The majestic, 14,410-foot volcano of Mt. Rainier, just 55 miles from Seattle, is one of the most popular mountaineering destinations in North America. Lined by massive glaciers on all sides, the mountain is attempted by about 10,000 people a year. It’s also the site of numerous accidents and close calls. More than 95 mountaineers have died on Rainier’s slopes, including the tragic loss of six climbers in late May 2014 after an avalanche high on Liberty Ridge.
This article aims to prevent future tragedies by analyzing the accident history of popular routes. We reviewed more than 110 reports from Mt. Rainier in Accidents in North American Mountaineering over the past 20 years. In addition, we examined the causes of climbing fatalities from 1984 through 2013, as tracked by Mountrainierclimbing.us. The data reveal accident trends on specific routes, suggesting how climbers might best prepare to avoid future incidents.
Geologically, Mt. Rainier sits on the Ring of Fire around the Pacific Ocean basin. Geologists consider Mt. Rainier to be an active, potentially dangerous volcano. More immediately, heavy snowfall and highly active glaciers shape the challenging terrain of the mountain.
Although there are more than 40 routes and variations up Mt. Rainier, the vast majority of climbers follow two lines: 1) up the Muir Snowfield to Camp Muir, followed by a summit attempt via the Ingraham Glacier or Disappointment Cleaver, or 2) the Emmons/Winthrop Glaciers route above Camp Schurman. With one prominent exception—Liberty Ridge—most accidents occur along these routes. As former climbing ranger Mike Gauthier notes in Mt. Rainier: A Climbing Guide, climbers tend to underestimate the difficulty of moderate routes.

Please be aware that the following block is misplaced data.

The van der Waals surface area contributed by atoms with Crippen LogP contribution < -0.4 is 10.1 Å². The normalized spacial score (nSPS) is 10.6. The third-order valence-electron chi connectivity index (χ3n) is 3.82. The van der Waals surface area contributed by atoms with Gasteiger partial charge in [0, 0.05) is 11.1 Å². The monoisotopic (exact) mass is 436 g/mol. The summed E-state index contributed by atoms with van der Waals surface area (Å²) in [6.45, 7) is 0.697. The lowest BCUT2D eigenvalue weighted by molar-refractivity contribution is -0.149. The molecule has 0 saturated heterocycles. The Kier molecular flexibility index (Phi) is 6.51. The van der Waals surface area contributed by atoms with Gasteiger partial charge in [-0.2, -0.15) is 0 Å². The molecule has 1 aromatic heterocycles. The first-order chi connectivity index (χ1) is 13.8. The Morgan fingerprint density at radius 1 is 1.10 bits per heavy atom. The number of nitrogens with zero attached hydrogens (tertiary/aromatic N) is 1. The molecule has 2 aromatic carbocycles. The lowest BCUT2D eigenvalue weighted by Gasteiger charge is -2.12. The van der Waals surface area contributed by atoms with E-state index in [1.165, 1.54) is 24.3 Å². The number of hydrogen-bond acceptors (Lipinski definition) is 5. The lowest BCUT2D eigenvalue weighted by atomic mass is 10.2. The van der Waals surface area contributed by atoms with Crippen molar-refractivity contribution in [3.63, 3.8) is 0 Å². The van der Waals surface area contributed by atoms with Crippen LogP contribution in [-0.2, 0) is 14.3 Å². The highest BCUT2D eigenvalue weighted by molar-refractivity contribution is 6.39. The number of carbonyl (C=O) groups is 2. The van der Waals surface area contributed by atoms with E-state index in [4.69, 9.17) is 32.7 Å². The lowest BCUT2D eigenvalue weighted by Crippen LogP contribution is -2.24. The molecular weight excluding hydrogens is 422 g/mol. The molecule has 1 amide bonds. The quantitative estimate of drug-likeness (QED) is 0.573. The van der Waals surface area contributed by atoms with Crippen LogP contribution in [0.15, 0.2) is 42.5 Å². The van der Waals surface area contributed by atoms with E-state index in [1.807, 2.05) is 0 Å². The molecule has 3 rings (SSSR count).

As on any climb, hazards on Rainier fall into two categories: objective and subjective. Subjective hazards include errors on the climber’s part, such as inadequate experience, lack of fitness, and poor technique. Objective hazards include rockfall, icefall, storms, and avalanches. Although climbers can minimize subjective hazards through training and practice, many accidents result from a combination of factors. For example, an unfit climber may not be able to make it up and down the mountain before a warm afternoon increases the risk of rockfall or icefall. Accidents often have multiple layers of causes: The failure to keep snow from balling up on crampons causes a slip, which ends in a crevasse fall, which leads to injury or hypothermia.
Although storms and poor visibility are not often the immediate cause of an injury or fatality on Rainier, climbers should be aware that unexpected bad weather may occur anywhere on the mountain. Clouds, fog, and snow frequently contribute to the gravity of accidents and delay search and rescue efforts. July and August often bring stable weather, and these months see the most summit success. However, rain can fall high on the mountain in summer, causing treacherous footing when the freezing level drops.